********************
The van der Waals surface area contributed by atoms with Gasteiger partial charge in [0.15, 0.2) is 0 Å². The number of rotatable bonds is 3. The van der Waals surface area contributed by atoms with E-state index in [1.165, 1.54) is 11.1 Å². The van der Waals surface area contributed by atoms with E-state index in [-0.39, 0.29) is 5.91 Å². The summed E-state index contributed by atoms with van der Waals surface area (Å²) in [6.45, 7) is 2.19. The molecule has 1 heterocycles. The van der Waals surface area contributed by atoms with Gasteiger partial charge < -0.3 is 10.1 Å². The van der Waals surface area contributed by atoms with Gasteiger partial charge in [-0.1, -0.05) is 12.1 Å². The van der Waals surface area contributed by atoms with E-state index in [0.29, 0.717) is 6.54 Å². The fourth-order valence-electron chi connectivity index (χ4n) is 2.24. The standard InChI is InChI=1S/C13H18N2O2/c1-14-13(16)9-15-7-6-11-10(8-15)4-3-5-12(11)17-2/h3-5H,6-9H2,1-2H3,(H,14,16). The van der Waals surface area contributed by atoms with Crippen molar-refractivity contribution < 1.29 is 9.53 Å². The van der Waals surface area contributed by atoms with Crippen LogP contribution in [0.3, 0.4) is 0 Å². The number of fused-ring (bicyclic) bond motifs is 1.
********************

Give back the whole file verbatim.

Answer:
The van der Waals surface area contributed by atoms with Gasteiger partial charge in [0.15, 0.2) is 0 Å². The number of rotatable bonds is 3. The van der Waals surface area contributed by atoms with E-state index in [1.165, 1.54) is 11.1 Å². The van der Waals surface area contributed by atoms with E-state index in [-0.39, 0.29) is 5.91 Å². The summed E-state index contributed by atoms with van der Waals surface area (Å²) in [6.45, 7) is 2.19. The molecule has 1 heterocycles. The van der Waals surface area contributed by atoms with Gasteiger partial charge < -0.3 is 10.1 Å². The van der Waals surface area contributed by atoms with Gasteiger partial charge in [-0.1, -0.05) is 12.1 Å². The van der Waals surface area contributed by atoms with E-state index in [0.29, 0.717) is 6.54 Å². The fourth-order valence-electron chi connectivity index (χ4n) is 2.24. The standard InChI is InChI=1S/C13H18N2O2/c1-14-13(16)9-15-7-6-11-10(8-15)4-3-5-12(11)17-2/h3-5H,6-9H2,1-2H3,(H,14,16). The van der Waals surface area contributed by atoms with Crippen molar-refractivity contribution < 1.29 is 9.53 Å². The van der Waals surface area contributed by atoms with Crippen LogP contribution in [0.3, 0.4) is 0 Å². The number of fused-ring (bicyclic) bond motifs is 1.